As of November 2003, the United States had stationed in Japan some 47,000 uniformed military personnel, not counting 14,000 sailors attached to the Seventh Fleet at its bases at Yokosuka (Kanagawa prefecture) and Sasebo (Nagasaki prefecture), some of whom are intermittently at sea. In addition there were 52,000 American dependents, 5,500 civilian employees of the Department of Defense, and 23,500 Japanese working for the U.S. forces in jobs ranging from maintaining golf-courses and waiting on tables in the numerous officers' clubs to translating Japanese newspapers for the Central Intelligence Agency (CIA) and the Defense Intelligence Agency (DIA).5 This large contingent was deployed at ninety-one bases on Japanese soil, of which thirty-eight are located in Okinawa, where they occupy some 23,700 hectares or 19 percent of the choicest territory of the main island. Okinawa is host to some 28,000 American troops plus an equal number of camp followers and Defense Department civilians. The largest contingent of U.S. forces in Okinawa consists of 17,600 Marines, followed by Air Force pilots and maintenance crews at the huge Kadena Air Force Base, the largest U.S. military base in East Asia. Even without these unwelcome guests, Okinawa is an overcrowded island with an indigenous population of 1.3 million in a land area smaller than Kauai in the Hawaiian Islands.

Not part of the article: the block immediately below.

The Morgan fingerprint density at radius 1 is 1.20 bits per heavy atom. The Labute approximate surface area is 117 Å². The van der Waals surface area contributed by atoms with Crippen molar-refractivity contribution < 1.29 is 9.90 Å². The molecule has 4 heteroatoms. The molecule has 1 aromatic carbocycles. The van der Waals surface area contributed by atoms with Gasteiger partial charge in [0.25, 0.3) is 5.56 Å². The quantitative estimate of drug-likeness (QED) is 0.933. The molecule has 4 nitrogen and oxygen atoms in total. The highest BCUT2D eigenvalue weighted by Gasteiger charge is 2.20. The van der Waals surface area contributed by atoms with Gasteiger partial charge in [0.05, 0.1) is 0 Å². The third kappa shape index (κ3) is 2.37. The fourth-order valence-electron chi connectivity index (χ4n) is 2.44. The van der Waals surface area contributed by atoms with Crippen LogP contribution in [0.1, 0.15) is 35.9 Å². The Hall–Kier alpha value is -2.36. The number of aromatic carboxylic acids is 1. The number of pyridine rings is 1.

The Marines are spread out in huge forbidding enclaves from the headquarters of the 3rd Marine Division at Camp Foster (the 3rd Division is the only one of America's three Marine divisions located outside the continental United States) to Camp Hansen in Kin village, Camp Courtney in Gushikawa, Camp Schwab in Nago, and the Marine Corps Air Station Futenma located in the dead center of Okinawa's second largest city, Ginowan, where it takes up fully a quarter of the city's land area. All have been there since the battle of Okinawa in the spring and summer of 1945 or the height of the Cold War in the 1950s.
There is nothing particularly unusual about this manifestation of American military imperialism in Okinawa except for its concentration."